Everything's coming up roses for Hangzhou

Wu Huixin
Hangzhou is ablaze with more than a million pots of colorful roses along its elevated roads delighting drivers, especially when they're stuck in traffic.
Wu Huixin
Everythings coming up roses for Hangzhou
Hangzhou Landscaping and Cultural Heritage Bureau / Ti Gong

Fan Lijuan (left) and her colleagues observe the flowers to decide whether they are suitable for Hangzhou to enrich roadside vegetation.

Hangzhou is ablaze with vibrant roses that will keep blooming through June. Along the city’s elevated roads, about 132 million pots of pink, red and yellow flowers present a visual feast for drivers to enjoy.

“Out-of-town travelers may marvel at Hangzhou’s huge expenditure on flowers, but it is exactly the opposite,” said Fan Lijuan, researcher with the city’s landscaping and cultural heritage bureau.

Roses are perennial plants that can bloom every year, in contrast to short-lived annuals that require workers to remove and replace them when they die back.

“Once we plant them, we just need to water them using automatic irrigation machines and spray pesticide periodically. Actually, growing roses has helped the government cut down a large amount of expense on greening,” Fan said.

Before 2009, roses were rarely planted in Hangzhou’s public spaces. At the time, roses were more popular in northern China, such as Beijing and Tianjin.

In 2009, Fan and her colleagues decided to pilot perennial flowers in Hangzhou to replace their expensive short-lived counterparts to make the city resplendent with flowers all year around.

They looked for varieties across the country, visiting breeding bases in Jiangsu and Henan provinces and finally decided to plant three kinds of roses along the Shangtang and Zhonghe elevated roads.

In 2012, residents were surprised to see the roses come into full blossom, and Hangzhou began to grow roses at a large scale along elevated roads since then.

“The present-day rose numbers might sound incredible. In fact, they have accumulated within 12 years. According to different varieties, the flowers keep thriving for months. The best view is in late April,” Fan said.

Everythings coming up roses for Hangzhou
Hangzhou Landscaping and Cultural Heritage Bureau / Ti Gong

The red roses along the elevated roads present a visual feast for drivers to enjoy.

Since the elevated roads are congested during the day, workers have to trim branches and spay pesticide at night. The bureau has issued an evaluation system and each district is in charge of its own roads.

“Such evaluation is tied to bonuses and awards, which could give impetus to official departments and workers. In return, the rosebushes are well nurtured,” Fan said.

Hangzhou ranks No. 1 in southern China for its number of roses. Over the past two years, more than 150 delegations from other provinces have visited to learn about growing roses from Fan. Many cities have drawn on Hangzhou’s experience and are planting roses alongside their roads.

“Roses can cope with winter temperatures which may drop below freezing. And the small bushes won’t impact driver’s visibility. They are the ideal flowers for urban greening,” Fan said.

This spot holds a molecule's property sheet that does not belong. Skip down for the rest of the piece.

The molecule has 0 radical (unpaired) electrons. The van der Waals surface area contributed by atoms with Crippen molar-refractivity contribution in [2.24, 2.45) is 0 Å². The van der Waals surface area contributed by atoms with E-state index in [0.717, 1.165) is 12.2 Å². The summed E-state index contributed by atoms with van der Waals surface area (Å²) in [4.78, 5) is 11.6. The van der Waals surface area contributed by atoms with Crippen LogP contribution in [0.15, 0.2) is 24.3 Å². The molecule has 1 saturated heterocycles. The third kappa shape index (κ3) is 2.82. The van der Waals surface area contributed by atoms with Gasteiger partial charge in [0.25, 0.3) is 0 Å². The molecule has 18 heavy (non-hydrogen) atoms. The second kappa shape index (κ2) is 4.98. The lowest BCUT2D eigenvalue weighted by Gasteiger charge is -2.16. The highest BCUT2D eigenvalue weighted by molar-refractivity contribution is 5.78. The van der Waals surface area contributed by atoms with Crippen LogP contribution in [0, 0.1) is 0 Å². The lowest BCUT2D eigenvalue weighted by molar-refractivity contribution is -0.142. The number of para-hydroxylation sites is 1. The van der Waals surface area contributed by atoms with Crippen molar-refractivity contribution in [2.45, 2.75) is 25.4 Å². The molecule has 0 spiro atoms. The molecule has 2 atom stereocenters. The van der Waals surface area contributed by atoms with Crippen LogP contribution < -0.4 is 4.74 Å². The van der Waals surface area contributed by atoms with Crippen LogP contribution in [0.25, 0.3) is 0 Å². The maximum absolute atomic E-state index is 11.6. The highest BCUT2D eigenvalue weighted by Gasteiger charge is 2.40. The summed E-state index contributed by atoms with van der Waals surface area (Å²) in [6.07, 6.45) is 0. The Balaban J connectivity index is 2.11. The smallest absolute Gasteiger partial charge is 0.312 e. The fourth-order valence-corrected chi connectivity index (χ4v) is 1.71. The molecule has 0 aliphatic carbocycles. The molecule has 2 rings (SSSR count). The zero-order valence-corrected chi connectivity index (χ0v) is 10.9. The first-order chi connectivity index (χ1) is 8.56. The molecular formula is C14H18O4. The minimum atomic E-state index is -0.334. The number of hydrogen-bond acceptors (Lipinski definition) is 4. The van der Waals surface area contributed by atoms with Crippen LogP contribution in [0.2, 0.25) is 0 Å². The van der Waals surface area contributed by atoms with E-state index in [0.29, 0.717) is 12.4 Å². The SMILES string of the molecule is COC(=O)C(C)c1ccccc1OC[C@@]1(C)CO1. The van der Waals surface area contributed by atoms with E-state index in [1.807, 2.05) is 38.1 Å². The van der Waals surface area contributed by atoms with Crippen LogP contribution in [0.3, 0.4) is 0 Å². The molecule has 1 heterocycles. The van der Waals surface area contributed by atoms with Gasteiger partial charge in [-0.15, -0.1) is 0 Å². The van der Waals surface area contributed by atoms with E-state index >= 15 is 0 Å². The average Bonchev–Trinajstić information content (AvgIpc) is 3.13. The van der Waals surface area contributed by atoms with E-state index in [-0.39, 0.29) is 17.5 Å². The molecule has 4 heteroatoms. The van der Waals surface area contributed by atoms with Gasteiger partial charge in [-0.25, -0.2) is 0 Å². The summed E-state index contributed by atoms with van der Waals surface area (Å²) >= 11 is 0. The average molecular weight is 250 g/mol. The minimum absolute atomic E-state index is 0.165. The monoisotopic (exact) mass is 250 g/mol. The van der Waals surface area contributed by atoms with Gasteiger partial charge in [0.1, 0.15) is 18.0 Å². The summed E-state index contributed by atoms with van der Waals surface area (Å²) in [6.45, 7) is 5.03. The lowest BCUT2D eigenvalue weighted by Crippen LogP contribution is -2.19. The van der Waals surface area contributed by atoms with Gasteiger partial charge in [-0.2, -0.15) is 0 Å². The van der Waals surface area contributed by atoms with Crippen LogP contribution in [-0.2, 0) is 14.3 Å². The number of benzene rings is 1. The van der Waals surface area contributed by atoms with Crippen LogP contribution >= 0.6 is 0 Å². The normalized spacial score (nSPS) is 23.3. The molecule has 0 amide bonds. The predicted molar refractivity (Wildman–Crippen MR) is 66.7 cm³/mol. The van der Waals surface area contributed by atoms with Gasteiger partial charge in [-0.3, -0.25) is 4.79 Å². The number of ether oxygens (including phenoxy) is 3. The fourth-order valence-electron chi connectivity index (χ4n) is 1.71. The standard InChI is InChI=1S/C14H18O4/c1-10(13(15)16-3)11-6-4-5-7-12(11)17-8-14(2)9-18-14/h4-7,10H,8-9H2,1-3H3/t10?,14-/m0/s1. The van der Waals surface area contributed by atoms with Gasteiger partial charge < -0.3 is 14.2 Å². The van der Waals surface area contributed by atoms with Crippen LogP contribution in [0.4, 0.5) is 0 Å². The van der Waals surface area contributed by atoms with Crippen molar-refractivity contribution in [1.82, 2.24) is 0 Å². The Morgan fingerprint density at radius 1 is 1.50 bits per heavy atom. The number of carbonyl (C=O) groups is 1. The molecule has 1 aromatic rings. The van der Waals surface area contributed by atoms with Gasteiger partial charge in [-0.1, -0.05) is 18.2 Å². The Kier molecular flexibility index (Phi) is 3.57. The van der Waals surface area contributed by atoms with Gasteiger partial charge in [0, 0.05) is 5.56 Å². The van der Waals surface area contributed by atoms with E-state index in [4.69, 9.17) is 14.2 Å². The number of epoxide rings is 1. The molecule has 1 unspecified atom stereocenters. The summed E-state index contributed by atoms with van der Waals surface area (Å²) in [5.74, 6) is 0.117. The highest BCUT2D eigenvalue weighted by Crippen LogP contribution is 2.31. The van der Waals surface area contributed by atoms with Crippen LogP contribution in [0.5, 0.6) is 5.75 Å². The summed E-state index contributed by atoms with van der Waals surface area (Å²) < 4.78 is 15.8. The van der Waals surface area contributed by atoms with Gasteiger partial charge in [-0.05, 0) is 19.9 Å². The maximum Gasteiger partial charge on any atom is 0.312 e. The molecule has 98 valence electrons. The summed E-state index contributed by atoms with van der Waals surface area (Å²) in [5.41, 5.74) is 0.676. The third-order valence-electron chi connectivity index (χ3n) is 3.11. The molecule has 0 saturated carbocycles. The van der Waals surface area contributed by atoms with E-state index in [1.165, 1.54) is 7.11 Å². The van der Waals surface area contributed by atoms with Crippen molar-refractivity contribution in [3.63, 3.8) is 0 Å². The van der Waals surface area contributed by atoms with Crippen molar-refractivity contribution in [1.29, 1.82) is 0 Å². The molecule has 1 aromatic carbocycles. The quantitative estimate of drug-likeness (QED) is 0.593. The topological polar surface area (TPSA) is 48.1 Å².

“Roads are the frameworks of a city. The roadsides account for the majority of urban greening. Except for lush vegetation in parks and gardens, we should also put emphasis on roadside landscaping, giving citizens a visual treat and enhancing the urban view.”

Everythings coming up roses for Hangzhou
Hangzhou Landscaping and Cultural Heritage Bureau / Ti Gong

Rose bushes present a vivid display of color for Hangzhou's motorists. 

Everythings coming up roses for Hangzhou
Hangzhou Landscaping and Cultural Heritage Bureau / Ti Gong

Roses are in full blossom along the elevated roads.

Fan and her colleagues have been taking measures to beautify the city for years. In 2009, the bureau launched an annual “Natural Flower Arrangement Competition” to encourage local departments to innovate landscaping methods.

“Formerly, local departments grew flowers, shrubs and trees just in lines without any artistic design or aesthetics. Now, the competition stimulates them to arrange different ornamental grasses, flowers and shrubs in a pleasing way and balanced composition,” Fan said.

“The flowers must be perennial plants to cut down expenditure, and the designed greening area must be bigger than 50 square meters with various plants. We prefer compositions with the same color scheme and blooming in different seasons.”

To enrich roadside vegetation, Fan and her colleagues have traveled across the country to look for other plants suitable for Hangzhou. To save money, they pick young plants instead of mature ones.

Not long ago, they introduced a new kind of cherry in Yuhang District. Oshima and Yoshino cherries have dominated in Hangzhou. However, their white and pink colors looked rather monotonous growing alongside roads. The young plants are expected to bring a new vista to the urban landscape in a few years.

“Urban landscaping is a long-term work. It always takes years to see results. We should take both time and money into consideration and gradually realize our goals,” said Fan.

Special Reports